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Pipeline’s fate won’t affect land deals

By Josh Funk
Associated Press

OMAHA, Neb. — While a proposed oil pipeline linking Canadian producers to the U.S. Gulf Coast remains in limbo, Nebraska landowners who signed deals with the company behind the project are free to spend what they received no matter what happens.

Roughly 400 of the 515 Nebraska landowners along the route of the proposed Keystone XL pipeline have signed easement agreements with TransCanada and can keep the money regardless of whether the project first proposed in 2008 ever comes to pass.

“I think it should have been built a long time ago,” said Ronald Weber, who agreed to let the pipeline cross his land in northeast Nebraska. “I kind of think it’s going to take a change in presidency to get this thing built.”

Weber said he thought TransCanada treated him well and paid him a fair price, roughly equal to the appraised value of the land that would be affected by the pipeline.

A measure passed the U.S. House but fell short of the votes needed in the Senate on Tuesday. Republican leaders in Congress have promised to hold another vote in January when the GOP takes control of the Senate.

Fans wait for Willie Nelson and Neil Young to perform Sept. 27 at an anti-Keystone pipeline concert on the property of Art Tanderup in Neligh, Neb. The proposed oil pipeline, which is planned to run through Tanderup's land, is not any closer to reality after Congress failed Tuesday to approve it. (AP file photo by Dave Weaver)

Fans wait for Willie Nelson and Neil Young to perform Sept. 27 at an anti-Keystone pipeline concert on Art Tanderup’s property in Neligh, Neb. The proposed oil pipeline, which would run through Tanderup’s land, is not any closer to reality after Congress failed Tuesday to approve it. (AP file photo by Dave Weaver)

The pipeline has attracted opposition from environmentalists and some landowners because of concerns that it could contaminate underground and surface water supplies, increase air pollution around refineries and harm wildlife. Many supporters say those fears are exaggerated, and that the pipeline would create jobs and ease American dependence on Middle East oil.

Randy Thompson, one of the Nebraska landowners who sued to challenge the process the state used to approve TransCanada’s route, said he is not sure Tuesday’s vote has major implications for the project overall. But he said he hopes it will prompt more people to learn about the pipeline.

“I think ultimately it’s going to boil down to the president making a decision,” Thompson said, “and I feel confident he will veto it.”

The original Keystone XL project was split into two pieces, and the southern section between Oklahoma and the Gulf Coast is operating. That segment did not need presidential approval because it does not cross an international border. Brownsville, Wis.-based Michels Corp. oversaw construction of that segment in Texas from Cushing to about Diboll.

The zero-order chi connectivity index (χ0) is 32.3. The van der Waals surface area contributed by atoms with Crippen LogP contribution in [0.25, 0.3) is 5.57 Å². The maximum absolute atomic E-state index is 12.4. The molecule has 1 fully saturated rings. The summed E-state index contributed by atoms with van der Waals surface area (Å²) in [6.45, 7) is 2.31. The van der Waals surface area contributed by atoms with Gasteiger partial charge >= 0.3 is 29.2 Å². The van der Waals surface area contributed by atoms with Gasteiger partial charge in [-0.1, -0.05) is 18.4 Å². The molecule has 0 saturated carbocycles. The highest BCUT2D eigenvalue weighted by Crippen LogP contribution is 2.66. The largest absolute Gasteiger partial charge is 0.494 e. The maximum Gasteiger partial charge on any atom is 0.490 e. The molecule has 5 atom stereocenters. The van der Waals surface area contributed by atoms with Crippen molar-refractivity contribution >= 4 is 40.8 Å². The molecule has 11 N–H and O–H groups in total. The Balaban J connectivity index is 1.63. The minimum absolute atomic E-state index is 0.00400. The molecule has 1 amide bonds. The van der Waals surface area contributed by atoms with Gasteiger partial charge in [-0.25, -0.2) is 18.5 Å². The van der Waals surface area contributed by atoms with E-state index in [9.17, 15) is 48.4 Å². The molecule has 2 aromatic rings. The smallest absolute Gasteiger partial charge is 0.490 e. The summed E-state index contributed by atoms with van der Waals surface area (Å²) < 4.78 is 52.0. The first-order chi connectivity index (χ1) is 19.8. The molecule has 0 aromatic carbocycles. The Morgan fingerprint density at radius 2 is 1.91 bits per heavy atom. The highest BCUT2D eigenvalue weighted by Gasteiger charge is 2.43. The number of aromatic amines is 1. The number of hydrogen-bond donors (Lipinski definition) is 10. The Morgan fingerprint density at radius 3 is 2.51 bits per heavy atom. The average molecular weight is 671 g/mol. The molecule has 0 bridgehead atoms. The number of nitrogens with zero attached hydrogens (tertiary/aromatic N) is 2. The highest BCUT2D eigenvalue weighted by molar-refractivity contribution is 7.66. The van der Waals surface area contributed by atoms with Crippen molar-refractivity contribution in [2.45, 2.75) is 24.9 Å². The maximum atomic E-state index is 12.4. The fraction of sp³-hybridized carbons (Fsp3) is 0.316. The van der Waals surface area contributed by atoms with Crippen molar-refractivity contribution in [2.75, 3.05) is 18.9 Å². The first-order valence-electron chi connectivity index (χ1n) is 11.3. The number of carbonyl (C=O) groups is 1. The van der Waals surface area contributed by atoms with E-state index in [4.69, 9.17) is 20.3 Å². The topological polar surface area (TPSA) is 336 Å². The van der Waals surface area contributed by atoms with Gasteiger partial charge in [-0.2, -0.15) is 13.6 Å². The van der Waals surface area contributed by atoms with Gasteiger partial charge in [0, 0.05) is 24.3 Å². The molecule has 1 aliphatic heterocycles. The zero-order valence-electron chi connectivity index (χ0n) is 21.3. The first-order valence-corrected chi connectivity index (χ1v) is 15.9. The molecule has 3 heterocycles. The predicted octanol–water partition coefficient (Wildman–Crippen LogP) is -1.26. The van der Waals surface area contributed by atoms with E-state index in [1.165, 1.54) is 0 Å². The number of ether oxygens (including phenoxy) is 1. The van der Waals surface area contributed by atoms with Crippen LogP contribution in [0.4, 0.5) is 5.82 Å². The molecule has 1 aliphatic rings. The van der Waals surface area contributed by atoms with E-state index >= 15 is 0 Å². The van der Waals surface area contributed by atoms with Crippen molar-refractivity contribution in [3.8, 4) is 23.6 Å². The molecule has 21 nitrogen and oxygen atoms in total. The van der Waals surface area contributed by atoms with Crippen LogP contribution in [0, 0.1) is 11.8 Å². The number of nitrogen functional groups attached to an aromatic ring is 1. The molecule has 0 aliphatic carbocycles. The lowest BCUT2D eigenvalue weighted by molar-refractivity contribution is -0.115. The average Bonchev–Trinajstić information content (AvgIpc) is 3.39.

The pipeline segment that still needs President Barack Obama’s approval would carry 830,000 barrels of oil a day from Canada across Montana, South Dakota, Nebraska, Kansas and Oklahoma. TransCanada also has proposed connecting the line to the Bakken oil field in Montana and North Dakota.

Terri Funk said she and most of the farmers and ranchers she knows in northeast Nebraska’s Antelope County support the pipeline.

“Everybody is tired of all the delays,” Funk said. “It should have been built a long time ago.”

But the project could be further delayed by Thompson’s lawsuit. The state Supreme Court is expected to rule in the coming weeks on whether the Nebraska Public Service Commission must review the pipeline before it can cross the state. Nebraska Gov. Dave Heineman approved the route in 2013 without the panel’s involvement.

One thing opponents and supporters agree on is that after years of debating the project’s merits, it would be nice to have a decision.

Farmer Art Tanderup said fighting the pipeline occupies a lot of his time. After hosting a concert by Willie Nelson and Neil Young on his land near Neligh earlier this year, Tanderup returned to Washington, D.C., this week to lobby lawmakers.

“I’ve been putting things on hold for the last couple years because this work needs to be done,” said Tanderup, who added he is trying to protect for his grandchildren farmland that has been in his wife’s family for generations.

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